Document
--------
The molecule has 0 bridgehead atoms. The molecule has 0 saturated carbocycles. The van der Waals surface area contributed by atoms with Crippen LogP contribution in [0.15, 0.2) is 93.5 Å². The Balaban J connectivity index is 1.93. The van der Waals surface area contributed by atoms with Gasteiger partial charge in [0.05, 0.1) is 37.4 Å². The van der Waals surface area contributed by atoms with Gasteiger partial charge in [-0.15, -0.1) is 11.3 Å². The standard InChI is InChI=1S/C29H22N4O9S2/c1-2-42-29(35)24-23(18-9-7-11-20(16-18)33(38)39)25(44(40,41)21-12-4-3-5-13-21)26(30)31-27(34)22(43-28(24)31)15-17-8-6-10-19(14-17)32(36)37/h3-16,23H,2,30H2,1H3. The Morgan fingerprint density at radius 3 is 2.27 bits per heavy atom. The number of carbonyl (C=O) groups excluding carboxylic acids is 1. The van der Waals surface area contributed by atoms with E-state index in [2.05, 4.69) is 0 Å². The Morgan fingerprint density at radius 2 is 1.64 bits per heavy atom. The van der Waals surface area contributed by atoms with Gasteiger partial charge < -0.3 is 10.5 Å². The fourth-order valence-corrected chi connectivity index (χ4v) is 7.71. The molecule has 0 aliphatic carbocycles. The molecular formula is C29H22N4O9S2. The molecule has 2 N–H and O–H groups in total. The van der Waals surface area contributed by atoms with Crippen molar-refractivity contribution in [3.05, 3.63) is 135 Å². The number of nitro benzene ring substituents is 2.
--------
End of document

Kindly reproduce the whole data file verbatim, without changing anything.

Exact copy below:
The molecule has 0 bridgehead atoms. The molecule has 0 saturated carbocycles. The van der Waals surface area contributed by atoms with Crippen LogP contribution in [0.15, 0.2) is 93.5 Å². The Balaban J connectivity index is 1.93. The van der Waals surface area contributed by atoms with Gasteiger partial charge in [0.05, 0.1) is 37.4 Å². The van der Waals surface area contributed by atoms with Gasteiger partial charge in [-0.15, -0.1) is 11.3 Å². The standard InChI is InChI=1S/C29H22N4O9S2/c1-2-42-29(35)24-23(18-9-7-11-20(16-18)33(38)39)25(44(40,41)21-12-4-3-5-13-21)26(30)31-27(34)22(43-28(24)31)15-17-8-6-10-19(14-17)32(36)37/h3-16,23H,2,30H2,1H3. The Morgan fingerprint density at radius 3 is 2.27 bits per heavy atom. The number of carbonyl (C=O) groups excluding carboxylic acids is 1. The van der Waals surface area contributed by atoms with E-state index in [2.05, 4.69) is 0 Å². The Morgan fingerprint density at radius 2 is 1.64 bits per heavy atom. The van der Waals surface area contributed by atoms with Gasteiger partial charge < -0.3 is 10.5 Å². The fourth-order valence-corrected chi connectivity index (χ4v) is 7.71. The molecule has 0 aliphatic carbocycles. The molecular formula is C29H22N4O9S2. The molecule has 2 N–H and O–H groups in total. The van der Waals surface area contributed by atoms with Crippen molar-refractivity contribution in [3.05, 3.63) is 135 Å². The number of nitro benzene ring substituents is 2.